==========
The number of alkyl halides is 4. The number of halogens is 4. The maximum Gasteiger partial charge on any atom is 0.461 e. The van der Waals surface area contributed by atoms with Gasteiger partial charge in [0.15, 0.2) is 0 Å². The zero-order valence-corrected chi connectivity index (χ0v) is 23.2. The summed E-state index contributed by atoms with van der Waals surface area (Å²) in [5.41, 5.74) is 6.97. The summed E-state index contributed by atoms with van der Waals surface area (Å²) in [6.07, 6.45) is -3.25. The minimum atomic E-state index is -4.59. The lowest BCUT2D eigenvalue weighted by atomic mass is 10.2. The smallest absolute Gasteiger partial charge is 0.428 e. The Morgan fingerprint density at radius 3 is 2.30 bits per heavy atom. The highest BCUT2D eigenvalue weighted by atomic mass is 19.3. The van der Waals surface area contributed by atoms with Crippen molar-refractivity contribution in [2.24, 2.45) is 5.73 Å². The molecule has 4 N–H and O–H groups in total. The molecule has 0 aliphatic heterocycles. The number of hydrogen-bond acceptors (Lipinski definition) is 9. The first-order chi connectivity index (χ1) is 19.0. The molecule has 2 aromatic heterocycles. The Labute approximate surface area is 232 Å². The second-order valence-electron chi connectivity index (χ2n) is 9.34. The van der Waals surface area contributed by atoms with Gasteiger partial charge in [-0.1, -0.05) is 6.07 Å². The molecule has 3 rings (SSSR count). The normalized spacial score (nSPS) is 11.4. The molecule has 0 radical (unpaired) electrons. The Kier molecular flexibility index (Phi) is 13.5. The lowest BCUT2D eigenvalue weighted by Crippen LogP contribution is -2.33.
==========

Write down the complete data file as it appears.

The number of alkyl halides is 4. The number of halogens is 4. The maximum Gasteiger partial charge on any atom is 0.461 e. The van der Waals surface area contributed by atoms with Gasteiger partial charge in [0.15, 0.2) is 0 Å². The zero-order valence-corrected chi connectivity index (χ0v) is 23.2. The summed E-state index contributed by atoms with van der Waals surface area (Å²) in [5.41, 5.74) is 6.97. The summed E-state index contributed by atoms with van der Waals surface area (Å²) in [6.07, 6.45) is -3.25. The minimum atomic E-state index is -4.59. The lowest BCUT2D eigenvalue weighted by atomic mass is 10.2. The smallest absolute Gasteiger partial charge is 0.428 e. The Morgan fingerprint density at radius 3 is 2.30 bits per heavy atom. The highest BCUT2D eigenvalue weighted by atomic mass is 19.3. The van der Waals surface area contributed by atoms with Crippen molar-refractivity contribution in [2.24, 2.45) is 5.73 Å². The molecule has 4 N–H and O–H groups in total. The molecule has 0 aliphatic heterocycles. The number of hydrogen-bond acceptors (Lipinski definition) is 9. The first-order chi connectivity index (χ1) is 19.0. The molecule has 2 aromatic heterocycles. The Labute approximate surface area is 232 Å². The second-order valence-electron chi connectivity index (χ2n) is 9.34. The van der Waals surface area contributed by atoms with Gasteiger partial charge in [-0.1, -0.05) is 6.07 Å². The molecule has 3 rings (SSSR count). The normalized spacial score (nSPS) is 11.4. The molecule has 0 radical (unpaired) electrons. The Kier molecular flexibility index (Phi) is 13.5. The lowest BCUT2D eigenvalue weighted by Crippen LogP contribution is -2.33.